Froth formation limiter for drawings-off device of carbon dioxide containing beverages
Method and apparatus for storing and dispensing fluids containered under gas pressure
Riser for drawing off liquids
Method of and means for hydrodynamic mixing
ApplicationNo. 231792 filed on 04/25/1994
US Classes:222/464.1, INTERNALLY EXTENDING OUTLET PIPE137/170.1, Foam control in gas charged liquids138/44, Central path138/177, STRUCTURE251/118WITH MATERIAL GUIDE OR RESTRICTOR
ExaminersPrimary: Shaver, Kevin
Attorney, Agent or Firm
Foreign Patent References
International ClassB67D 005/60
BACKGROUND OF THE INVENTION
This invention relates to a flow controller for carbonated beverages and, in particular, to a flow controller for minimizing outgassing of the beverage as dispensed and of the beverage remaining in a bottle.
A carbonated beverage from a bottling company contains a significant amount of carbon dioxide dissolved in water, the two basic ingredients of all carbonated soft drinks. A large amount of carbon dioxide is dissolved in the soft drink to insure a minimal effervescence after the beverage is poured into a glass. Dispensing a carbonated beverage causes a significant loss of carbon dioxide which usually manifests itself as foaming. "Clear" or non-cola beverages foam less than cola beverages and root beer is formulated to sustain a foam.
Foaming and loss of carbonation are related as quantity and quality, not as alternative descriptions of the same problem. Foaming relates to how quickly a beverage can be delivered to a glass or other container. If a great deal of foam is produced, the volume of beverage delivered is relatively low and it takes a long time to fill a glass because of the time it takes for the foam to dissipate. An alternative is to fill the glass while letting the foam spill into a drain, wasting the beverage.
Loss of carbonation occurs in the beverage dispensed and in the beverage remaining in the bottle. In either case, the beverage goes "flat" and the taste is less appealing to most people. Actually, the reduced effervescence weakens the aroma of the beverage, which is interpreted as a loss of taste or flavor. Regardless of what is actually happening, the beverage industry relies on what consumers perceive and the perception is that the beverage has lost its flavor.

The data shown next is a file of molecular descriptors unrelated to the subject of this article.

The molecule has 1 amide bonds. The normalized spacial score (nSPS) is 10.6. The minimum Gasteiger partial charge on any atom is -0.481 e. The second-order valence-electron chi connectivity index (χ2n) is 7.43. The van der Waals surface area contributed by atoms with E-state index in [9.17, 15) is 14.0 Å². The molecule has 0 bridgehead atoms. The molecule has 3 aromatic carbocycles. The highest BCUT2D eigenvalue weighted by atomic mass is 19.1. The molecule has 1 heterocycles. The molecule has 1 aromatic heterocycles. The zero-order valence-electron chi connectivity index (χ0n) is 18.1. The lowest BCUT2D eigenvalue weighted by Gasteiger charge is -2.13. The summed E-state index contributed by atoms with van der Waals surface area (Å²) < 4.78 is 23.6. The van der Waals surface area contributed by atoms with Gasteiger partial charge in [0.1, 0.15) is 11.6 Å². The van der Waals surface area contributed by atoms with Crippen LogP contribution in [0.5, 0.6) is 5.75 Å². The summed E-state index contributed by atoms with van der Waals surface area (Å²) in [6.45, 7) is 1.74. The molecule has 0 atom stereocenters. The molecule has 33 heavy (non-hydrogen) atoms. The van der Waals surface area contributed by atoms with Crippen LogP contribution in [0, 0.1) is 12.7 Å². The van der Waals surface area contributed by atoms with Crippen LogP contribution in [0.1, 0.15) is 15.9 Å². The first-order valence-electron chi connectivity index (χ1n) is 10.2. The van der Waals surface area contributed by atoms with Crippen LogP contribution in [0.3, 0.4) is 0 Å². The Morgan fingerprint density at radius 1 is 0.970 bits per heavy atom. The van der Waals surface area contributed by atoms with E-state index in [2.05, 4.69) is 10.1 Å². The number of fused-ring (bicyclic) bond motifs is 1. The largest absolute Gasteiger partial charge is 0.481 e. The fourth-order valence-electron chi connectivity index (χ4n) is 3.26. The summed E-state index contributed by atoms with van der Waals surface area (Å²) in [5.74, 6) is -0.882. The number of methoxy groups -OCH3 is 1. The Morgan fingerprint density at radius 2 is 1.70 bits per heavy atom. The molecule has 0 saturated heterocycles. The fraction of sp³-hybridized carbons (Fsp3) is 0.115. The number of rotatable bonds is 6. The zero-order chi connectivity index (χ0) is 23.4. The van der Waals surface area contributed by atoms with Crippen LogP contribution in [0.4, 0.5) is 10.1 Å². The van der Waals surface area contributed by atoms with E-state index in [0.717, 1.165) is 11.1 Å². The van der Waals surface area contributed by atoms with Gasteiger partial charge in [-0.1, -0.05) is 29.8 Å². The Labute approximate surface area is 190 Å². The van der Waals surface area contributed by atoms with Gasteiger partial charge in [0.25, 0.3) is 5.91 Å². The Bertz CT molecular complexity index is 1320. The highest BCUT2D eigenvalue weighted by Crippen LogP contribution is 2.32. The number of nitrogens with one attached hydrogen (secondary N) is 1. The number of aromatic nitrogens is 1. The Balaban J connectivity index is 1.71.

With the popularity of the two liter "PET" (polyethyleneterephthalate) bottle, it is extremely important that the beverage in a partially emptied bottle not go flat. The bottling industry addresses the problem by dissolving a large quantity of carbon dioxide in the beverage, creating an unstable, super-saturated solution.
Opening a bottle and pouring a drink reduces the effervescence of the beverage in two ways. Opening or unsealing the bottle releases the CO2 which has escaped from the beverage during storage. The act of pouring disturbs the beverage, causing the release of the dissolved carbon dioxide from both the beverage being dispensed and the beverage remaining in bottle. Once carbon dioxide is released, it does not re-dissolve. By dissolving a large amount of carbon dioxide in the beverage, the bottlers are attempting to assure that some will remain dissolved when the last of the bottle is poured.
The prior art has addressed the problem of loss of carbonation with a variety of dispensers. U.S. Pat. No. 3,976,221 (Martin et al.) discloses a dispenser which uses a CO2 cartridge but adds a foam inhibiting portion including a passageway having two constrictions in the form of Teflon balls of different sizes in the passageway. U.S. Pat. No. 5,022,565 (Sturman et al.) discloses a dispenser which uses a CO2 cartridge and a pressure regulator to maintain pressure within a bottle and to prevent effervescence within the bottle. The Sturman et al. patent also discloses that "the use of some form of flow restrictor . . . will only aggravate the foaming problem." Neither patent addresses the problem of providing an optimum flow of beverage to minimize the time for filling a glass or other container.